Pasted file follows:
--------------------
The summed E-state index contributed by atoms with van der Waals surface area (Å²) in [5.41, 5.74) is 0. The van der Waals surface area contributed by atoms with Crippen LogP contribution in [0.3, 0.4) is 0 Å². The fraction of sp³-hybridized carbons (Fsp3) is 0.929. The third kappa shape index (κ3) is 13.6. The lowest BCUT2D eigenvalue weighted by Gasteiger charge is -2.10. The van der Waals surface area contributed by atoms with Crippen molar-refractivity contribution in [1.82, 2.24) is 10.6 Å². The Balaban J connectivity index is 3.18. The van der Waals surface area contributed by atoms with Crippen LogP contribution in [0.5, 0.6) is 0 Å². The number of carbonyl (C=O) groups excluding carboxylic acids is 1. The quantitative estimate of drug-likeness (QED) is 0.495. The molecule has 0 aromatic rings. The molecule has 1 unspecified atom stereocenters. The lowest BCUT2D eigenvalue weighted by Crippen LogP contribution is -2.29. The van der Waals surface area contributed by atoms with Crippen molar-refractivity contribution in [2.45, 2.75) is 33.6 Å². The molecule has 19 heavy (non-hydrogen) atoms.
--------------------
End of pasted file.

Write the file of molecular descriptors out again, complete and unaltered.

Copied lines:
The summed E-state index contributed by atoms with van der Waals surface area (Å²) in [5.41, 5.74) is 0. The van der Waals surface area contributed by atoms with Crippen LogP contribution in [0.3, 0.4) is 0 Å². The fraction of sp³-hybridized carbons (Fsp3) is 0.929. The third kappa shape index (κ3) is 13.6. The lowest BCUT2D eigenvalue weighted by Gasteiger charge is -2.10. The van der Waals surface area contributed by atoms with Crippen molar-refractivity contribution in [1.82, 2.24) is 10.6 Å². The Balaban J connectivity index is 3.18. The van der Waals surface area contributed by atoms with Crippen LogP contribution in [0.5, 0.6) is 0 Å². The number of carbonyl (C=O) groups excluding carboxylic acids is 1. The quantitative estimate of drug-likeness (QED) is 0.495. The molecule has 0 aromatic rings. The molecule has 1 unspecified atom stereocenters. The lowest BCUT2D eigenvalue weighted by Crippen LogP contribution is -2.29. The van der Waals surface area contributed by atoms with Crippen molar-refractivity contribution in [2.45, 2.75) is 33.6 Å². The molecule has 19 heavy (non-hydrogen) atoms.